How to Identify a Raw Diamond

The beautifully carved stone you’ve spent a fortune to buy for your engagement didn’t come the way it looks. Though considered extremely precious, diamonds may not be appealing to you at first gaze. These gems are derived from the Earth’s crust in naturally-rough forms. But if you’re familiar with its source and value, you may grow excited when you come across a crystal that looks like one.

But not all gems found in the soil are valuable, and it’s easy to confuse them with diamonds. So, how certain are you that what you’ve found is the real deal? Here, we’ll explore the various ways of identifying raw diamonds by running tests right in your very home. And you’ll also find information regarding raw diamonds, their various types, and how they’re mostly used. But let us first understand how this gemstone comes to being.

What’s a Raw Diamond?

Raw diamonds or rough diamonds are the natural forms of the popularly known fine diamonds. And they form deep in the Earth’s crust and take ages to become what they are. These stones are pushed up from their magma-dominated environments during volcanic eruptions and stay untouched for a long period before humans finally mine them.

According to experts, raw diamonds formed around 90 million to 3 billion years ago inside the Earth. These crystals took form at a depth of 90 to 400 miles below the Earth’s crust, at a temperature of 2,100F. Also, in their parent conditions, the pressure was noted to be 45,000 times greater than what’s recorded at sea level. And in these conditions, carbon atoms were forced to form extremely tight bonds, resulting in what’s recorded today as the hardest gemstone in the Earth’s existence.

Not all raw diamonds survive the volcanic eruptions that expose them to the Earth’s surface, and the reason is that magma can dissolve the crystal due to its extreme heat. But the gems that do are trapped in kimberlite rocks, from which some eventually become free due to erosion. And most of these raw diamonds shatter during the process of being carried downstream by flowing water and accumulate in the alluvial beds of rivers and streams.

Mining of raw diamonds is done in the remnants of the ancient volcanoes that first exposed them to the surface. And from these kimberlite pipes, about 250 tons of ore must be extracted and processed to discover a single one-carat diamond of gem quality. And surprisingly, only 20 to 30% of the raw diamonds discovered in these sites are gem-quality.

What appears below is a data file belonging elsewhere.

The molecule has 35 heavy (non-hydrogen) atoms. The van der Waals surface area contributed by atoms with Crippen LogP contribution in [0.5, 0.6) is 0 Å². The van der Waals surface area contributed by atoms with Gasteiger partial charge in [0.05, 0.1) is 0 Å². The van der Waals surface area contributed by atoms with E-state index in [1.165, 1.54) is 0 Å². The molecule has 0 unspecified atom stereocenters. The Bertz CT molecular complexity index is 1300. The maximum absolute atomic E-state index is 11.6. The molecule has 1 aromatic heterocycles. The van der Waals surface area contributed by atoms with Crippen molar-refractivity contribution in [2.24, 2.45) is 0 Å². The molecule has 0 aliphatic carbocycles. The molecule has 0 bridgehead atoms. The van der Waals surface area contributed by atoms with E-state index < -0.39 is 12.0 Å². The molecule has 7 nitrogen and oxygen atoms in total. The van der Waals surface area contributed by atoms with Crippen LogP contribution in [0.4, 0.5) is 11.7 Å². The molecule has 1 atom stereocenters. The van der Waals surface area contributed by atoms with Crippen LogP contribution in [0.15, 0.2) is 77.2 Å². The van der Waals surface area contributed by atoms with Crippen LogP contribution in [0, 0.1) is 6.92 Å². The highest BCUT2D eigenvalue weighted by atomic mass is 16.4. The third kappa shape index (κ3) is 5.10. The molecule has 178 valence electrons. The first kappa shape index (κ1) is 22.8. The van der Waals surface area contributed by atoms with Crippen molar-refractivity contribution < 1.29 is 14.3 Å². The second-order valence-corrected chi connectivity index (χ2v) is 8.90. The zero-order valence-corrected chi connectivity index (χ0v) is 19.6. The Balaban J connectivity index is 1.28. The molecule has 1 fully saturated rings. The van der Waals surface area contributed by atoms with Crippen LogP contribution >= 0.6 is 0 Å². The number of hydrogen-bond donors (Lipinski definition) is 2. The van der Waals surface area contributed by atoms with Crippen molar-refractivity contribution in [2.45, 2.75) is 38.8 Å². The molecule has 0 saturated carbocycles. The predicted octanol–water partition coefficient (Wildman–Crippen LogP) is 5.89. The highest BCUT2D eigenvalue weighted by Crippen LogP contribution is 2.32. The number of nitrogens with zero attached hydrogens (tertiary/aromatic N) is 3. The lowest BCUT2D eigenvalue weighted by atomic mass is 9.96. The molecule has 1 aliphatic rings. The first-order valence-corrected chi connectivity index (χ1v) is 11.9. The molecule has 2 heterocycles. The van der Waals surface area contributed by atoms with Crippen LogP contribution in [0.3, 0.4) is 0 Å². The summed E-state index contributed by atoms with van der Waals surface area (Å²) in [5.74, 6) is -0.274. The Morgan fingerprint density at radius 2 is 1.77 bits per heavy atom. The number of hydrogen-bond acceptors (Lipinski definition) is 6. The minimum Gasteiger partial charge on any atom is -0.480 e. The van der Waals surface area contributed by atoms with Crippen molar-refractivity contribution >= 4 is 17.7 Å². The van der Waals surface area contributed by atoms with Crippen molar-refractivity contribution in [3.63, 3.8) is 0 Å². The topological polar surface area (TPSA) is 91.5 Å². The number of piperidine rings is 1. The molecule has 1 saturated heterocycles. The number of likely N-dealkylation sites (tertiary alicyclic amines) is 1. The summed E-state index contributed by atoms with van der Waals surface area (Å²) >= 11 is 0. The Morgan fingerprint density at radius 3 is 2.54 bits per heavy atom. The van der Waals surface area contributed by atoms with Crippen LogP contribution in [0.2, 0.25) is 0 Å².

Raw diamonds are found in numerous regions worldwide, with their highest producers in Africa. And these countries like Botswana, Angola, DR Congo, South Africa, Zimbabwe, Sierra Leone, and Namibia. But among the list, Botswana and DR Congo make the top five diamond producers worldwide. The former sits at 2nd place in the ranking, topped by Russia, while the latter is ranked number five, sitting one spot below Australia on the table.

Types of Raw Diamond

Raw diamonds generally come in three forms, namely industrial and gem quality. Industrial diamonds are crystals considered best for industrial uses. And among them include the Sergio raw diamonds, which are most popularly used for this purpose, some Cullinan diamonds, and the Tiffany Yellow diamonds. But there’s a variety of industrial diamonds- the crushing-boart, which are considered the poorest quality. These types are ground into dust and used in abrasive industrial applications.

But the gem-quality diamonds are the rarest and most expensive to find. These types adorn jewelry of various kinds and can cost from $1,000 to $70,000 depending on the carat and quality. The Cullinan diamonds produce the highest quality of these types, but you’ll also find options from Tiffany Yellow, Salt and Raw Pepper, and Taylor-Burton diamonds.

How Raw Diamonds are Used

Of course, gem-quality raw diamonds are added to jewelry, and they command incredibly hefty prices on the market. But most raw diamonds are applied to industrial uses. They’re added to the sharp edges of saws and tips of drill bits, where they increase cutting and drilling powder ten folds. And they’re also included in polishing and super abrasion tools, where they improve the wearing capacity of the tools due to their hardness and resistance to pressure.